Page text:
Two weeks into the second month of the quarter, we have passed the milestone of earnings season. However, don’t get too comfortable as there are still some big names to come! This week markets will hear DIS, OXY, AZN, RIVN, AMC, ADSG, NIO, RBLX, PMPEX, even as UK homebuilders are updated.
The economic calendar has been open for a few weeks, so the data we see will be important! The biggest printouts of economic data will come later in the week. On Thursday, the United States released the CPI for October. The print headline is expected to decline slightly to 8% YoY from 8.2% in September. Moreover, the base rate is expected to fall to 6.5% from 6.6% in September. Both of these children are clearly well above the Fed’s 2% inflation target. As Bailey understands, it should be -0.5% versus +0.2% in Q2. Is the UK economy in decline? Also, on Friday, the US released Michigan’s preliminary consumer sentiment reading for November. Markets will be expected to inflation characteristics of this report. Other economic data releases scheduled for this week include:
Sunday – November 6, 2022
China: trade balance (OCT)
Monday – November 7, 2022
Germany: Industrial Production (SEP)
UK: Halifax House Price Index (OCT)
Germany: PMI Construction (OCT)
Tuesday – November 8, 2022
United States: 2022 term elections
Japan: Summary of BoJ opinions
New Zealand: Business Inflation Expectations (Q4)
EU: Retail sales (SEP)
United States: IBD/TIPP Economic optimism NOV
Japan: Reuters Tankan Index (NOV)
Australia: Westpac Consumer Confidence Index (NOV)
Australia: NAB Business Confidence (OCT)
Australia: Final building permits (SEP)
China: IPC (OCT)
China: PPI (OCT)
Wednesday – November 9, 2022
Mexico: IPC (OCT)
Japan: Machine Tool Orders (OCT)
Thursday – November 10, 2022
United States: ICC (OCT)
Mexico: Interest Rate Decision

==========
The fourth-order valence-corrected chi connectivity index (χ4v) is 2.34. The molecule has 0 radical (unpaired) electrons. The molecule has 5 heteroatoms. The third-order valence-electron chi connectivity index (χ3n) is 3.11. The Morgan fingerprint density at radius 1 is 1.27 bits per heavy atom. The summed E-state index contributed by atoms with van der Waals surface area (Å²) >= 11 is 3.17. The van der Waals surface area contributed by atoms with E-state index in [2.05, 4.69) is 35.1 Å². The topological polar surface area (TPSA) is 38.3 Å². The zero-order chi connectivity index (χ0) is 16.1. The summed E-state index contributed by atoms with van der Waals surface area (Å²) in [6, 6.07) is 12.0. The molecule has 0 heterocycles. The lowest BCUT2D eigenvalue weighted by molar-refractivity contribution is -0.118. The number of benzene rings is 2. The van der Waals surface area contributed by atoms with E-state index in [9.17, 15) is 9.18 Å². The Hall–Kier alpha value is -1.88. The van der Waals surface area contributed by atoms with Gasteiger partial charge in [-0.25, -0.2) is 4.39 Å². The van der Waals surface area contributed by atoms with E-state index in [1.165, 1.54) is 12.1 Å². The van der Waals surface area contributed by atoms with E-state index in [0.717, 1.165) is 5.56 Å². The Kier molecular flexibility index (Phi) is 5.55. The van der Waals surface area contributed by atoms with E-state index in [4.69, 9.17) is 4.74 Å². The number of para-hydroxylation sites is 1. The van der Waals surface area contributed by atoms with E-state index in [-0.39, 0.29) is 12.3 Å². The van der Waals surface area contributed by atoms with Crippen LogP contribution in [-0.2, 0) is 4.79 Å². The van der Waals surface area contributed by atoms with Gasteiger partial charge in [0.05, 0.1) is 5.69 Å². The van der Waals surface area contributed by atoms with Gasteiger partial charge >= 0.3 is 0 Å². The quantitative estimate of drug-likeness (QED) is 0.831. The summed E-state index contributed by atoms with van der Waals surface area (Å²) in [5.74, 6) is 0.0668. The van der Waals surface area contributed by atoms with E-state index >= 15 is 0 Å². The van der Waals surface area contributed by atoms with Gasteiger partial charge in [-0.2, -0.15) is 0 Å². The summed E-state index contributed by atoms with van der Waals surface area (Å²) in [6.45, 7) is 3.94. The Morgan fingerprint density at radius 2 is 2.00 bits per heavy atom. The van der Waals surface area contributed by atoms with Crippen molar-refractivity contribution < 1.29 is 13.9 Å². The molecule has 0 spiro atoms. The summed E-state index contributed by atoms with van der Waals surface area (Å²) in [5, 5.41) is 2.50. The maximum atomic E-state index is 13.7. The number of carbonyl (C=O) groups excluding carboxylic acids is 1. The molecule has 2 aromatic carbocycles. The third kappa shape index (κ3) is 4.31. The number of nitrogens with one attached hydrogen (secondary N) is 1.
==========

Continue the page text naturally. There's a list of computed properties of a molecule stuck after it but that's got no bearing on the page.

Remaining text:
New Zealand: Business NZ PMI (OCT)
Japan: PPI (OCT)
Friday – November 11, 2022
Germany: ICC Final (OCT)
United Kingdom: GDP growth rate before (Q3)
United Kingdom: manufacturing output (SEP)
United Kingdom: industrial production (SEP)
United Kingdom: Balance of Trade (SEP)
United States: Michigan Consumer Sentiment Prel (NOV)
See » Economic Calendar
Chart of the Week » Amazon (AMZN) weekly
On the weekly chart, AMZN stock price closes at its March 2020 pandemic lows. 2 weeks ago, the stock was trading at 121.32! Over the past two weeks, however, the stock has been battered by traders after guiding its traders lower. The share price is at a low of 27%. If the stock continues to decline, the first support is most based on the week of March 16, 2020 at 81:30. Below, the price may reach the lows of the week of December 24, 2018 at 65.35, after the Fibonacci extension of 127.2% from the lows of March 2020 to the all-time highs, at 52.10. However, if Amazon stock price manages to reverse, there is already a confluence of horizontal resistance and last week’s nights between 101.26 and 104.87. Above it, the price can reach previous highs at 121.32 and then 146.57.
Traders are watching this week for any kind of broadcast of central bank meetings in the past week. Watch for comments from central bankers to see if they confirm last week’s thunder from each of the central banks. Additionally, one may want to watch the US election results for any surprises. The Republican is expected to win at least the House. If the Democrats fail (unlikely given the latest polls), stocks could trade lower. The star of the week will be Thursday’s US CPI. A conference higher that could send the Fed up 75 basis points in December!
By Joe Perry, CMT, FOREX.com » Official Site
Disclaimer: The information and opinions contained in the report are provided for general information only and do not constitute an offer or a solicitation concerning the sale or sale of foreign exchange contracts or CFDs. Although the information contained herein is from sources believed to be reliable, the author does not warrant its accuracy and is not exhaustive, and assumes no liability for direct, indirect or consequential damages arising from than anyone he trusts such information.